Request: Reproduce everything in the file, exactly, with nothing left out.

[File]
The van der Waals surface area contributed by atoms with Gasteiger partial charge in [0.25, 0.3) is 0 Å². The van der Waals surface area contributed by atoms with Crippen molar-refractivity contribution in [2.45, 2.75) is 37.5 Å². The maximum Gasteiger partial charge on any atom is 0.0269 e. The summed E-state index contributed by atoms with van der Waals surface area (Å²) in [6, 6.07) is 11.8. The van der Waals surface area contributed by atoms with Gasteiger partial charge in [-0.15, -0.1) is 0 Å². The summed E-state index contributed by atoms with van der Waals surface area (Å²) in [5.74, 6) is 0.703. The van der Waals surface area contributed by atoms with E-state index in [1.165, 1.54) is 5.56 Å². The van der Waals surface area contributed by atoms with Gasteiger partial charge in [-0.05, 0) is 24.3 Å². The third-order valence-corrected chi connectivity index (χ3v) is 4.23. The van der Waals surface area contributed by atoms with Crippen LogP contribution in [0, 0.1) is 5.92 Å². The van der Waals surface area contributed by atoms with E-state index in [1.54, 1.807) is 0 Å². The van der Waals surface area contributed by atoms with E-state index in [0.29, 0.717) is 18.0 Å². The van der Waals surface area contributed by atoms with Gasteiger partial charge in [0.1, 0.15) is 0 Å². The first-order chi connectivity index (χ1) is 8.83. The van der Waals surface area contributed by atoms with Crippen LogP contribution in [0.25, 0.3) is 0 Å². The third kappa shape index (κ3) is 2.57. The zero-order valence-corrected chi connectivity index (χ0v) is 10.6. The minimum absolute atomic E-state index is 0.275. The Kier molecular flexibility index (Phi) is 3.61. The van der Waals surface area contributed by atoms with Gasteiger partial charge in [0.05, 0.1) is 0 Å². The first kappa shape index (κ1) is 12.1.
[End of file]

The van der Waals surface area contributed by atoms with Gasteiger partial charge in [0.25, 0.3) is 0 Å². The van der Waals surface area contributed by atoms with Crippen molar-refractivity contribution in [2.45, 2.75) is 37.5 Å². The maximum Gasteiger partial charge on any atom is 0.0269 e. The summed E-state index contributed by atoms with van der Waals surface area (Å²) in [6, 6.07) is 11.8. The van der Waals surface area contributed by atoms with Gasteiger partial charge in [-0.15, -0.1) is 0 Å². The summed E-state index contributed by atoms with van der Waals surface area (Å²) in [5.74, 6) is 0.703. The van der Waals surface area contributed by atoms with E-state index in [1.165, 1.54) is 5.56 Å². The van der Waals surface area contributed by atoms with Gasteiger partial charge in [-0.05, 0) is 24.3 Å². The third-order valence-corrected chi connectivity index (χ3v) is 4.23. The van der Waals surface area contributed by atoms with Crippen LogP contribution in [0, 0.1) is 5.92 Å². The van der Waals surface area contributed by atoms with E-state index in [1.54, 1.807) is 0 Å². The van der Waals surface area contributed by atoms with E-state index in [0.29, 0.717) is 18.0 Å². The van der Waals surface area contributed by atoms with Gasteiger partial charge in [0.1, 0.15) is 0 Å². The first-order chi connectivity index (χ1) is 8.83. The van der Waals surface area contributed by atoms with Crippen LogP contribution in [0.25, 0.3) is 0 Å². The third kappa shape index (κ3) is 2.57. The zero-order valence-corrected chi connectivity index (χ0v) is 10.6. The minimum absolute atomic E-state index is 0.275. The Kier molecular flexibility index (Phi) is 3.61. The van der Waals surface area contributed by atoms with Gasteiger partial charge in [0.05, 0.1) is 0 Å². The first kappa shape index (κ1) is 12.1.